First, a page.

Katerina Karagianni UXlab Director

Prompted by the presentation I addressed representing ATCOM at the Publishing Conference 2013 last Friday, I thought I should write down some important, basic information about the longest-discussed design trend of the past year, responsive design.

Clients keep asking about it and the first Greek responsive sites have already emerged. Nonetheless, there is still confusion about what exactly responsive design is, so I think that a "back to basics" thorough description could be useful. Here it goes.


The concept "responsive website" is fairly recent, first appearing in the famous article written by Ethan Marcotte in, in 2010. The writter of the book also entitled "Responsive Web Design", explains that web designers and developers should at last detach themselves from the way they're used to work up until now, which constitutes a resedue of the philosophy governing print communication and is based on the acceptance of the fact that we know a priori the size and format of the means that will host our design (eg the design of a printed newspaper). The nature of the web, however, as well as the range of devices and ways of accessing the internet, have ultimately overriden this concept. Ethan Marcotte, in his article, urged the web community to embrace this change and adopt a web designing approach that is versatile, dynamic and completely adapatable to circumstances. The approach he named "responsive design"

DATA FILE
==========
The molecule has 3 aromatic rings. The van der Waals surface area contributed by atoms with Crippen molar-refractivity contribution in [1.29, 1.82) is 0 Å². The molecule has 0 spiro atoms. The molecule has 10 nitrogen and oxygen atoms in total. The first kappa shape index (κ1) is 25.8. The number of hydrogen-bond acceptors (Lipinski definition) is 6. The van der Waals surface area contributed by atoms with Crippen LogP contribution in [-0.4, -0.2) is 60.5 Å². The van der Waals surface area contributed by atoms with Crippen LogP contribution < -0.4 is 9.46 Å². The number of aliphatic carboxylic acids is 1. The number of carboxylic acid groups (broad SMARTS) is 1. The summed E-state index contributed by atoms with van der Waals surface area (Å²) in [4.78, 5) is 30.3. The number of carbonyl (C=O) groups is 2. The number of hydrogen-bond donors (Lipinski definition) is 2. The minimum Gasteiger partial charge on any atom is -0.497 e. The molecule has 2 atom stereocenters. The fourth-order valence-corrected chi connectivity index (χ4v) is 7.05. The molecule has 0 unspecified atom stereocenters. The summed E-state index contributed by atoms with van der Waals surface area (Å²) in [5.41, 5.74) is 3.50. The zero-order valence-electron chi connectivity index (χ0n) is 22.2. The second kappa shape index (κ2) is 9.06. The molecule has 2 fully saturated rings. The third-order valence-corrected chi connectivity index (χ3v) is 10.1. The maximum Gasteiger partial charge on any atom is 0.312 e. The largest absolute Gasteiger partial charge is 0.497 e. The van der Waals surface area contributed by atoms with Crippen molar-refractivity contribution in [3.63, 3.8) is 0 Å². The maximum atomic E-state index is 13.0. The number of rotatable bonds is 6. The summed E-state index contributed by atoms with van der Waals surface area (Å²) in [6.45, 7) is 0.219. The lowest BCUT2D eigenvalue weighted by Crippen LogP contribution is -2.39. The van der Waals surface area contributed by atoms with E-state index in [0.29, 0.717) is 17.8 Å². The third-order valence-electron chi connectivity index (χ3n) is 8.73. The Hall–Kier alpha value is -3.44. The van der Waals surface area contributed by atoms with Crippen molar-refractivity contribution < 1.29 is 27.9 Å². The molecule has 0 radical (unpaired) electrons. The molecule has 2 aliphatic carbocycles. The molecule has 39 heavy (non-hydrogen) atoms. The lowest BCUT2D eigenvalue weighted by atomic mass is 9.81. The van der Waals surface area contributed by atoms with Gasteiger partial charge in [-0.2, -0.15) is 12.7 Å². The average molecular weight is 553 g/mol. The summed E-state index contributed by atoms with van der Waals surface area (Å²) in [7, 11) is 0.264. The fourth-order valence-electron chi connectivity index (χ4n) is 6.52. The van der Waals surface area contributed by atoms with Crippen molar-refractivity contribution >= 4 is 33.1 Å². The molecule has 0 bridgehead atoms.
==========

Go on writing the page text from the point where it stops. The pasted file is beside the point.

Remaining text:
The term was quickly established and used as a "buzz word", even though the basic philosophy behind responsiveness was not new (having its foundations on adaptive design and the design schools promoting the so-called progressive enhancement). Since 2010, responsive web design is systematically referred to as one of the most dynamic web design trends for the next years, by international analysts and journalists of the field.

What is responsive design?